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Amazon.com has introduced the Kindle Fire tablet, a competitor to the iPad.
Amazon.com Inc. will try to succeed where others are failing, taking on Apple Inc.’s iPad with its own tablet computer, dubbed the Kindle Fire.
The Kindle Fire runs Google Inc.’s Android mobile operating system, lining up with Amazon’s existing Android app store. The device is nearly half the size of an iPad and has a 7-inch touch-screen, compared with the iPad’s more spacious 10 inches. It features 8 megabytes of memory compared with the iPad basic version’s 16 megabytes. However, the Fire connects to Amazon Cloud, the web hosting service where Kindle owners can store all their digital content at no cost. Apple offers a similar service, called MobileMe, for owners of all Apple mobile devices, but for a monthly fee.
The Fire is pre-loaded with an Amazon.com Android shopping app on the home screen, an app tailored to fit the 7-inch screen. The app enables consumers to shop Amazon.com’s entire catalog of products, physical and digital. The Fire also comes with a one-month free trial of the Amazon Prime two-day free shipping service. Amazon is selling the Kindle Fire for $199, considerably lower than the $499 for the iPad 2.
“We are building premium products and offering them at non-premium prices,” Amazon CEO Jeff Bezos writes in a letter on Amazon.com today.
Some analysts are prediciting healthy sales when the Fire begins shipping November 15. Baird Equity Research says Amazon.com will sell between two and three million Fire tablets by year's end and between four and six million in 2012.
"While we think the Kindle Fire could easily be the most successful Android-based tablet to date, the November 15 launch date, and the possibility of issues with ramping production—Apple encountered significant production issues with the iPad 2—are the key reasons we are maintaining our current tablet estimates," writes Colin Sebastian, an analyst at Baird Equity, in a research note. "However, we think there could be upside to our 2012 estimates, but we will review this at a later point."
While the Fire is less expensive than the iPad, it is not the same machine. The iPad can have far more memory built in and features a more powerful processor. And size may matter. Tablets are devices aimed at multimedia, and buyers may find the larger iPad screen more enticing when it comes to browsing the web and watching movies and other video content. On the other hand, tablet purchasers may find the greater portability of the Fire more tempting. And the lower price figures to make Amazon’s tablet attractive to a broader audience.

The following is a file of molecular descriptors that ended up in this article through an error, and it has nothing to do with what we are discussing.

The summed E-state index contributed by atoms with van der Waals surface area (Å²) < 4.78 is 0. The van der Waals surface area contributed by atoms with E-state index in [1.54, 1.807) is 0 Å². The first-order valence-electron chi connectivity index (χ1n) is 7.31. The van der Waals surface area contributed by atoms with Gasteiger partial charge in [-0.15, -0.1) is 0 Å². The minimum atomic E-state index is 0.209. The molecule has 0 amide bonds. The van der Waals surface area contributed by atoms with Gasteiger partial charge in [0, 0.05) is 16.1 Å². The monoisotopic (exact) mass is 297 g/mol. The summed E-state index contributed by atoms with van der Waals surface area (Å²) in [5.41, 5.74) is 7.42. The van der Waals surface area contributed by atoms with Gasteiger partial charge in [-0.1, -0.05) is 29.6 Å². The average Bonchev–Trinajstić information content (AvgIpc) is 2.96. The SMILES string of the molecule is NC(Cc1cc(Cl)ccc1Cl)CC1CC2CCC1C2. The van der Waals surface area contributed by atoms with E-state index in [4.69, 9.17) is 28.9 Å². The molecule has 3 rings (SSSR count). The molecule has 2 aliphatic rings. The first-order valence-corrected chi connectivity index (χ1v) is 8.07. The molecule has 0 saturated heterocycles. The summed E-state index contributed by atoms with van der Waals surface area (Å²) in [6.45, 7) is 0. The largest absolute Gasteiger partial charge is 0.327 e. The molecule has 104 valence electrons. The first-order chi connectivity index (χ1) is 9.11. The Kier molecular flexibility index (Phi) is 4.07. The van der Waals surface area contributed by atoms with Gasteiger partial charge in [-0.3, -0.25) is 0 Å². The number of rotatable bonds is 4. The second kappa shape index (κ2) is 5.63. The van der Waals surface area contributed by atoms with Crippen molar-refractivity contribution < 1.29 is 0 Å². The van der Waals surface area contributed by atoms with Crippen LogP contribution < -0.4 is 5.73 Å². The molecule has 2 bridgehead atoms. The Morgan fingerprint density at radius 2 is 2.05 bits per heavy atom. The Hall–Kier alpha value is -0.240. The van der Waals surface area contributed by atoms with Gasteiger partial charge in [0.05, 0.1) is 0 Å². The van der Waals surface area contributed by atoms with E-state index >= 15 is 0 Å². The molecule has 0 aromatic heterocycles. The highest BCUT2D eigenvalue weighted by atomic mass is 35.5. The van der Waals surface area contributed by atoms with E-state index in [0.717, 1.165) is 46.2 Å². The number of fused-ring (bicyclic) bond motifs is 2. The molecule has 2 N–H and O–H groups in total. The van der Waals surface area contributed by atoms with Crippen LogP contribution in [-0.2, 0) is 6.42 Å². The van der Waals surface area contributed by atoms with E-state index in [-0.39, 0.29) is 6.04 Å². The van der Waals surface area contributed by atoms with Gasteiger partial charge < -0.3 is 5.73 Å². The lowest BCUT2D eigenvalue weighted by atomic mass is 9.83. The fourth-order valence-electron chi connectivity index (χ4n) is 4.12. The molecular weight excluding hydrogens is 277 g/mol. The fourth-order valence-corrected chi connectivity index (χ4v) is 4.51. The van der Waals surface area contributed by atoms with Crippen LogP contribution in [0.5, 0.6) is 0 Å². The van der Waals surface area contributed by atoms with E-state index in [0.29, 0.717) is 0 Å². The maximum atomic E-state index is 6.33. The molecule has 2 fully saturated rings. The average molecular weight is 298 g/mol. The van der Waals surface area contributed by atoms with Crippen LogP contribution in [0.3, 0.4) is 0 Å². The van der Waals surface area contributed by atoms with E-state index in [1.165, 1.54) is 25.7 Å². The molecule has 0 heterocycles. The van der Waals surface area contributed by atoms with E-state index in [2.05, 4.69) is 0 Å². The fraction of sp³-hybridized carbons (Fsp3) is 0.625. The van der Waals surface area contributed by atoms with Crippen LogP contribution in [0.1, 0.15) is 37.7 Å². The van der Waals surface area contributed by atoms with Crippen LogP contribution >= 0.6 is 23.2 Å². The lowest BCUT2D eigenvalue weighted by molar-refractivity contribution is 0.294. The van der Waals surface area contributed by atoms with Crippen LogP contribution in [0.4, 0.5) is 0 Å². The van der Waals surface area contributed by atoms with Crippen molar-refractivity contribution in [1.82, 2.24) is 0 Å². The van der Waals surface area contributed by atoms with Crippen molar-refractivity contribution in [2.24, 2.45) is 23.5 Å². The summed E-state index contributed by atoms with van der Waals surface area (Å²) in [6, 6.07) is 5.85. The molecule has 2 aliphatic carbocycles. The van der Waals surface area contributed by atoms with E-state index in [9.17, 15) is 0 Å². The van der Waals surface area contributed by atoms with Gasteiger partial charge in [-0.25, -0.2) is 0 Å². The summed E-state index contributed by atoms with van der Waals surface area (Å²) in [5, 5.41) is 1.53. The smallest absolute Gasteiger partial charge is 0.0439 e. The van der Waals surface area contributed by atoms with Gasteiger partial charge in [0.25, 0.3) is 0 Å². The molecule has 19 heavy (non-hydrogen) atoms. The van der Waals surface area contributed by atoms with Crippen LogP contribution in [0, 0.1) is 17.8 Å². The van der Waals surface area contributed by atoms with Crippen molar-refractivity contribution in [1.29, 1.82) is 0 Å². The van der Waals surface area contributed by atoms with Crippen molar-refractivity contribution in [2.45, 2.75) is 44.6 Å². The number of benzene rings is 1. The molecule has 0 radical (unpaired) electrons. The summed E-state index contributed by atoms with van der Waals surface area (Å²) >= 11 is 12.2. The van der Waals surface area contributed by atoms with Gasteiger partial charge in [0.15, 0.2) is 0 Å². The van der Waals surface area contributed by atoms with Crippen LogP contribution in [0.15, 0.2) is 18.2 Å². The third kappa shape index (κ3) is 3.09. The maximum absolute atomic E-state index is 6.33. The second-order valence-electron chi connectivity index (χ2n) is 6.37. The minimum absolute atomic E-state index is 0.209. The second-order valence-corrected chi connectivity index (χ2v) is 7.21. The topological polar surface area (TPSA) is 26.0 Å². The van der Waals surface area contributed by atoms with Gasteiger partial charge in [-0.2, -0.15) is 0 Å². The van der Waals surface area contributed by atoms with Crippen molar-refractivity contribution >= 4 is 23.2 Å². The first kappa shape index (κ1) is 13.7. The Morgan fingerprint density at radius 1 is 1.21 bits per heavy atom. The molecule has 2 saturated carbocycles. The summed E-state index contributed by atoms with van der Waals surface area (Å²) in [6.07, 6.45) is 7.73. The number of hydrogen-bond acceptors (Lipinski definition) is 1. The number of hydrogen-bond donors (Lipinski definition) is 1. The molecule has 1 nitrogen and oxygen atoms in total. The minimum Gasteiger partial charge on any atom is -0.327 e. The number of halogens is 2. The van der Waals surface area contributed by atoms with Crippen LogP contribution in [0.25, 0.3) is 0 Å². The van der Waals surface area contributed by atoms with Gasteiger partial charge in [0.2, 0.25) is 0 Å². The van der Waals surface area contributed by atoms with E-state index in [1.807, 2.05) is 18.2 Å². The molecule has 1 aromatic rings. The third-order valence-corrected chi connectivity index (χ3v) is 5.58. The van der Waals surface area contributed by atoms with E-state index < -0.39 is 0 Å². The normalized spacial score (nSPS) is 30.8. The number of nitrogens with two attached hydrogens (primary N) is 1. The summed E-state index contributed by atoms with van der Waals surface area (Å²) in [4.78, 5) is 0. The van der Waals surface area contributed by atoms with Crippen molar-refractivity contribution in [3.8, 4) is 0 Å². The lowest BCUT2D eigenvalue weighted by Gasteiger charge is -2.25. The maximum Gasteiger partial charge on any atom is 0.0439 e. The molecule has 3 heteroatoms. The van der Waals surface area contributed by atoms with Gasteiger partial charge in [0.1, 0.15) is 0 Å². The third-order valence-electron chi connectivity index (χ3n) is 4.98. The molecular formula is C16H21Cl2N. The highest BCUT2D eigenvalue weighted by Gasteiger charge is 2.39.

Amazon clearly is responding to consumer demand for tablets. Apple, for example, has sold 29 million iPads since the tablet launched in April 2010. “There’s no reason to think a color Kindle wouldn’t do well,” says Avi Greengart, research director for consumer devices at research and consulting firm Current Analysis Inc.
The Fire will enable Amazon to carve out its own space in the digital media world, as Apple has done with iTunes, iBooks and the App Store, Greengart says. “Amazon has a whole suite of services that it could use a color Kindle to promote,” he says. “A color Kindle tablet would be a vending machine for music, books and videos.”
Apple relies on hardware sales to drive Apple-supplied digital content—it’s a hardware manufacturer. Amazon, on the other hand, focuses on digital content and services to make its profits in this segment of the mobile market, Greengart says. “I don’t see why Amazon would want to create a general-purpose tablet to compete against Apple in hardware,” he says. “On the other hand, if the device promotes their own services, it does make sense.”
Amazon, No. 1 in the Internet Retailer Mobile Commerce Top 300, and Apple, No. 2, did not respond to requests for comment.
Amazon.com has an advantage in the wide variety of digital content it sells, says Sarah Rotman Epps, an analyst at Forrester Research Inc., in a report entitled “Amazon Will Be Apple’s Top Competitor in Tablets.”
The Amazon Fire may catalyze sales of Amazon’s deep library of multimedia content in the same way that launching Kindle ignited e-book sales, Epps says.
Amazon’s overall media sales, including digital and physical content, accounted for $3.7 billion, or 37% of Amazon’s net sales in the second quarter, with year-over-year media sales growing at 27%, Epps says.
The Kindle Fire has extremely attractive elements that may keep retailers up at night, says Fiona Dias, chief strategy officer at ShopRunner, a free shipping membership club that competes with Amazon Prime. She cites the $199 price and Amazon Prime enticement, and says the small, portable size will make it easy for shoppers to compare prices in stores. “All in time for the critical holiday shopping period,” she adds.
Some experts believe Amazon.com can make gains in market share of digital content. Baird Equity Research says Amazon owns 50% of the e-books market and that it wants to grow that share so it can be to e-books what Apple's iTunes is to digital music. ITunes, Baird Equity estimates, controls 70% of the digital music market.
"We believe that Amazon is looking to achieve a similar dominance in the larger overall e-book market," Sebastian writes. "We think the Kindle Fire will help Amazon extend its market share in the e-book market, while simultaneously furthering its objectives for other digital media such as movies and music."
Amazon made three other Kindle announcements today. It has reduced the price for its basic Kindle e-reader to $79. It has introduced the Kindle Touch, a $99 touch-screen version of the basic Kindle. And it has debuted the Kindle Touch 3G, which adds 3G wireless connectivity to the basic Wi-Fi offering, for $149. Best Buy announced today it will be selling all four new Kindles this holiday season.